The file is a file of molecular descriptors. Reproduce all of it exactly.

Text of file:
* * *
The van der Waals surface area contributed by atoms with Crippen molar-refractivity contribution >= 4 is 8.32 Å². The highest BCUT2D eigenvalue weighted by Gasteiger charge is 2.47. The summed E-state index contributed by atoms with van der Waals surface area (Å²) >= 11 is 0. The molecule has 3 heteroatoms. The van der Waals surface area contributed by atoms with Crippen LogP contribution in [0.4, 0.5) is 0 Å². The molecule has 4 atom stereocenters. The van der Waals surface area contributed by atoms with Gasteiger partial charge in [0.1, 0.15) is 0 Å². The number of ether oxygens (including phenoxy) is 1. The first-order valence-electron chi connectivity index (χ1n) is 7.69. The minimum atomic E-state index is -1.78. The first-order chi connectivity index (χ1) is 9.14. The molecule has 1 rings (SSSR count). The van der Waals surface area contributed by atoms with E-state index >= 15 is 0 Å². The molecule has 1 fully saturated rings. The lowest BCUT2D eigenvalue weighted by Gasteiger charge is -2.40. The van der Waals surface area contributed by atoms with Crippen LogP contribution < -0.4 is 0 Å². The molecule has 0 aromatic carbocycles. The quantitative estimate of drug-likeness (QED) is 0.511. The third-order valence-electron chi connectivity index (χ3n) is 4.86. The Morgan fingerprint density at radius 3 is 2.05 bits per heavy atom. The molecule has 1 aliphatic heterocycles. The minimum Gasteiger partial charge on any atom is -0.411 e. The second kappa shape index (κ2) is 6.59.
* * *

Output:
The van der Waals surface area contributed by atoms with Crippen molar-refractivity contribution >= 4 is 8.32 Å². The highest BCUT2D eigenvalue weighted by Gasteiger charge is 2.47. The summed E-state index contributed by atoms with van der Waals surface area (Å²) >= 11 is 0. The molecule has 3 heteroatoms. The van der Waals surface area contributed by atoms with Crippen LogP contribution in [0.4, 0.5) is 0 Å². The molecule has 4 atom stereocenters. The van der Waals surface area contributed by atoms with Gasteiger partial charge in [0.1, 0.15) is 0 Å². The number of ether oxygens (including phenoxy) is 1. The first-order valence-electron chi connectivity index (χ1n) is 7.69. The minimum atomic E-state index is -1.78. The first-order chi connectivity index (χ1) is 9.14. The molecule has 1 rings (SSSR count). The van der Waals surface area contributed by atoms with E-state index >= 15 is 0 Å². The molecule has 1 fully saturated rings. The lowest BCUT2D eigenvalue weighted by Gasteiger charge is -2.40. The van der Waals surface area contributed by atoms with Crippen LogP contribution < -0.4 is 0 Å². The molecule has 0 aromatic carbocycles. The quantitative estimate of drug-likeness (QED) is 0.511. The third-order valence-electron chi connectivity index (χ3n) is 4.86. The Morgan fingerprint density at radius 3 is 2.05 bits per heavy atom. The molecule has 1 aliphatic heterocycles. The minimum Gasteiger partial charge on any atom is -0.411 e. The second kappa shape index (κ2) is 6.59.